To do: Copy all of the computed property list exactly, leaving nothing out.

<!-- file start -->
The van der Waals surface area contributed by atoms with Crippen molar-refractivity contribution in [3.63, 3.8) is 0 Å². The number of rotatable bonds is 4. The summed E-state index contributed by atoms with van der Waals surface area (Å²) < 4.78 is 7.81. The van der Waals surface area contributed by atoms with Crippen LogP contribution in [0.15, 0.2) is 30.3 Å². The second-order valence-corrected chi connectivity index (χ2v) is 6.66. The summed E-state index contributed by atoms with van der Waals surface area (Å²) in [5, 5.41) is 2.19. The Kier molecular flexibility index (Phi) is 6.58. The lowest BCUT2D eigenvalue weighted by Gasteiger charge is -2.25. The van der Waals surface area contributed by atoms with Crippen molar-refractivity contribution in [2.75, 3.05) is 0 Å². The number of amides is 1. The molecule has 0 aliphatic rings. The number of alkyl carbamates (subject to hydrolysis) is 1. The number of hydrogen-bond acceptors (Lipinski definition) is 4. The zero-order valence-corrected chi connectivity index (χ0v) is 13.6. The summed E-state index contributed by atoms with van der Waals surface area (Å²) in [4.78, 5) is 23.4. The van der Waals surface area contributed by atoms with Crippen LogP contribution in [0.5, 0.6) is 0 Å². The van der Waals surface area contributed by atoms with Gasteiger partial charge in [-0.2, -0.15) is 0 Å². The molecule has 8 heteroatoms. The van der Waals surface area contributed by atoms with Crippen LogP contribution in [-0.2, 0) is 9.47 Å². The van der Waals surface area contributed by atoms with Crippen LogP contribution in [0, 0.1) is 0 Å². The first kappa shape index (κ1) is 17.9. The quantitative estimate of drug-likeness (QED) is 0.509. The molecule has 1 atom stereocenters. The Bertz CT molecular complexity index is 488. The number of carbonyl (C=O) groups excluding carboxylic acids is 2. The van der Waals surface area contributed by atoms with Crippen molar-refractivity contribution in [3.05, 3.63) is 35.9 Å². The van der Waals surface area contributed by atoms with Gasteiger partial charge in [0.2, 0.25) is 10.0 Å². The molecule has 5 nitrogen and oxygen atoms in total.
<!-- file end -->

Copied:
The van der Waals surface area contributed by atoms with Crippen molar-refractivity contribution in [3.63, 3.8) is 0 Å². The number of rotatable bonds is 4. The summed E-state index contributed by atoms with van der Waals surface area (Å²) < 4.78 is 7.81. The van der Waals surface area contributed by atoms with Crippen LogP contribution in [0.15, 0.2) is 30.3 Å². The second-order valence-corrected chi connectivity index (χ2v) is 6.66. The summed E-state index contributed by atoms with van der Waals surface area (Å²) in [5, 5.41) is 2.19. The Kier molecular flexibility index (Phi) is 6.58. The lowest BCUT2D eigenvalue weighted by Gasteiger charge is -2.25. The van der Waals surface area contributed by atoms with Crippen molar-refractivity contribution in [2.75, 3.05) is 0 Å². The number of amides is 1. The molecule has 0 aliphatic rings. The number of alkyl carbamates (subject to hydrolysis) is 1. The number of hydrogen-bond acceptors (Lipinski definition) is 4. The zero-order valence-corrected chi connectivity index (χ0v) is 13.6. The summed E-state index contributed by atoms with van der Waals surface area (Å²) in [4.78, 5) is 23.4. The van der Waals surface area contributed by atoms with Crippen LogP contribution in [0.5, 0.6) is 0 Å². The van der Waals surface area contributed by atoms with Gasteiger partial charge in [-0.2, -0.15) is 0 Å². The molecule has 8 heteroatoms. The van der Waals surface area contributed by atoms with Crippen LogP contribution in [-0.2, 0) is 9.47 Å². The van der Waals surface area contributed by atoms with Crippen LogP contribution in [0, 0.1) is 0 Å². The first kappa shape index (κ1) is 17.9. The quantitative estimate of drug-likeness (QED) is 0.509. The molecule has 1 atom stereocenters. The Bertz CT molecular complexity index is 488. The number of carbonyl (C=O) groups excluding carboxylic acids is 2. The van der Waals surface area contributed by atoms with Crippen molar-refractivity contribution in [3.05, 3.63) is 35.9 Å². The van der Waals surface area contributed by atoms with Gasteiger partial charge in [0.2, 0.25) is 10.0 Å². The molecule has 5 nitrogen and oxygen atoms in total.